Sunday, September 2, 2012
Head For the Hills
A while back I watched Ken Burns's latest documentary, Prohibition. I found myself riveted, but not because I give a hoot about alcohol per se. I've always been a teetotaler, and the issues of substance legality have not really hit home for me since I'm not constrained or impacted particularly one way or the other. (This is not to say the issues aren't real and important, only that they aren't in my front yard, really.)
But my main take-away from this three-part series was to reaffirm how magnetic this period of history is to me. (I've hammered on the point before, I know, but it's no less true for being oft-repeated.) There's just something about the vitality of the Jazz Age that I can't look away from. Flappers and speakeasies and Tommy Guns and cars with running boards and spare tires hanging off the back, Art Deco and fedoras and cross-country trains, and the exuberance of the Machine Age; all of it. Maybe there is some nostalgia formula that stipulates that one will always be in love with the era that existed (X) years prior to our own time (something Woody Allen explored to great effect in Midnight In Paris), or maybe I have my teeth in some actual phenomenon.
Either way, my love of the period naturally inclined me to see John Hillcoat's recent film Lawless, which offers a chance to again immerse in this world.
Well, a part of it. I tend to think of this era in predominantly urban terms, while Hillcoat's film is set almost entirely in the backwoods of Virginia (where the moonshine came from). Based on an autobiographical book by Matt Bondurant, the film tells of three brothers who run a family bootlegging operation. The two older brothers, Forrest and Howard (played by Tom Hardy and Jason Clarke), are roughneck hillbillies, guys accustomed to existing outside the law. The younger brother, Jack (Shia LaBoeuf), aspires to be in the business with his brothers but is not-quite-ready-for-prime-time. The story is as much about his rise to manhood (if that's the proper term) as anything else.
The conflict, apart from the trials and tribulations of several individuals fumbling to get from point A to B, comes in the form of a corrupt federal agent (played with relish by Guy Pearce), who comes to town with a mandate to clean up the region and a desire to get rich and make a name for himself. With the usual strategy of violence and brutality, he quickly gets the local law to play things his way, which puts the Bondurant boys at odds with many longtime friends and allies.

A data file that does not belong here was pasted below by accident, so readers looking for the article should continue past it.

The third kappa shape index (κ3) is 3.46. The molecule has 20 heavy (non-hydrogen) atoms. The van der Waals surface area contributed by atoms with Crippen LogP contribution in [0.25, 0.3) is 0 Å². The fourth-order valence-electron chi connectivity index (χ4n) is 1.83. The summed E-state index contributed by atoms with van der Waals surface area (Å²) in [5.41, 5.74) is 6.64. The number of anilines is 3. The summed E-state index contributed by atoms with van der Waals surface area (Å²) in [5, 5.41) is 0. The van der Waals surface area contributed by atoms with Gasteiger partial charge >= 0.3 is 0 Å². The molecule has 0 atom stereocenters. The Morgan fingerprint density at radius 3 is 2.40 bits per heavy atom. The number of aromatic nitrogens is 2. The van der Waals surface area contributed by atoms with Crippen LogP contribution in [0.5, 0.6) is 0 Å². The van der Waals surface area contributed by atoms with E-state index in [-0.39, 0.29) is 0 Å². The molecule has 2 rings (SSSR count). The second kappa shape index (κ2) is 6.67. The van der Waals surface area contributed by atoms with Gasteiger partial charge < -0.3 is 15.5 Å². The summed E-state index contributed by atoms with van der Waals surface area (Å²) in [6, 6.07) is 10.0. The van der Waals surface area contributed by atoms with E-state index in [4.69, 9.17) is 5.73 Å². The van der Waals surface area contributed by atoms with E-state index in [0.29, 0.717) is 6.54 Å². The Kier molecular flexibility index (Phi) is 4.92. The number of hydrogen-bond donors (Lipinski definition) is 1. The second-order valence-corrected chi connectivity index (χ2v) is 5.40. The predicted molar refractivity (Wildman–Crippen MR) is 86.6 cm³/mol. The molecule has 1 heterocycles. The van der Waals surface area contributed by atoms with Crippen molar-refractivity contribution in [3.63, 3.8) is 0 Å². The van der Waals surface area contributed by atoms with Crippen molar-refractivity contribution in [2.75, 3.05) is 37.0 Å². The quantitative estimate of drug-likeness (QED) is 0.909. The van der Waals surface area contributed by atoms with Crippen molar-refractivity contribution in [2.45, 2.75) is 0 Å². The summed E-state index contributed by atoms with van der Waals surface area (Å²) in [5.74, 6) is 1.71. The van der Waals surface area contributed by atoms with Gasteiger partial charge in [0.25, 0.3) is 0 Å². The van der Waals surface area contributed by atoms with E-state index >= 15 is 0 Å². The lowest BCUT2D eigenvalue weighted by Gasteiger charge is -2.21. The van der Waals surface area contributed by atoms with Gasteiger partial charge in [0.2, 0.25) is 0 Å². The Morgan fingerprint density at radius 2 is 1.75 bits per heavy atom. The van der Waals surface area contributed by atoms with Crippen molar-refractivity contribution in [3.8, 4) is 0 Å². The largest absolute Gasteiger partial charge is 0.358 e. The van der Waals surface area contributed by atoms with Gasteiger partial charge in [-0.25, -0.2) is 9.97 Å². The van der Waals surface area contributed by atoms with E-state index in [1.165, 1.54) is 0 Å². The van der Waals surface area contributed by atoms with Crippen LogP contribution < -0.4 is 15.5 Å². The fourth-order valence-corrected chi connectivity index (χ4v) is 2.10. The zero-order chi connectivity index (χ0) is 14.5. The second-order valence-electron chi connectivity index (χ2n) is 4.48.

It's an ambitious story, maybe too ambitious for a two hour film. The script (by the Australian jack-of-all-trades Nick Cave) covers a vast cultural upheaval here, and so much of the rapidly-changing social landscape can only be hinted at--though kudos are due for attempting to translate the larger cultural unfolding into individual characters' lives. Those characters are all pretty well-drawn, especially the primary ones. Forrest Bondurant is an intriguing piece of work, competent and authoritative and far-seeing and tight-lipped, and he contrasts nicely with the loose-cannon naivety of his younger brother Jack. Jack carries on a youthful courtship with the local preacher's daughter (Mia Wasikowska), a plot line that plays better than Forrest's constipated romance with a displaced exotic dancer (Jessica Chastain in an improbable role). Chastain is great and lovely to watch, but her speech and bearing and clothing seem quite wrong for the setting (not of the wrong period, just wrong for the setting). The setting itself is scrupulously laid, with no stone left unturned to achieve an authentic period look.
In the end, though I was plenty happy to be immersed in the rough-and-tumble world of Prohibition, this is a mostly grim story, one where even the rays of sunshine carry dark omens. I was reminded of the series Boardwalk Empire; both tell stories of the same period of history. But Lawless just isn't given enough time to finish what it started--or it starts more than it can properly tie up. But if it fails it does so by a narrow-ish margin. It's tackling an ambitious story with a lot of characters, and it does reasonably well by most of them.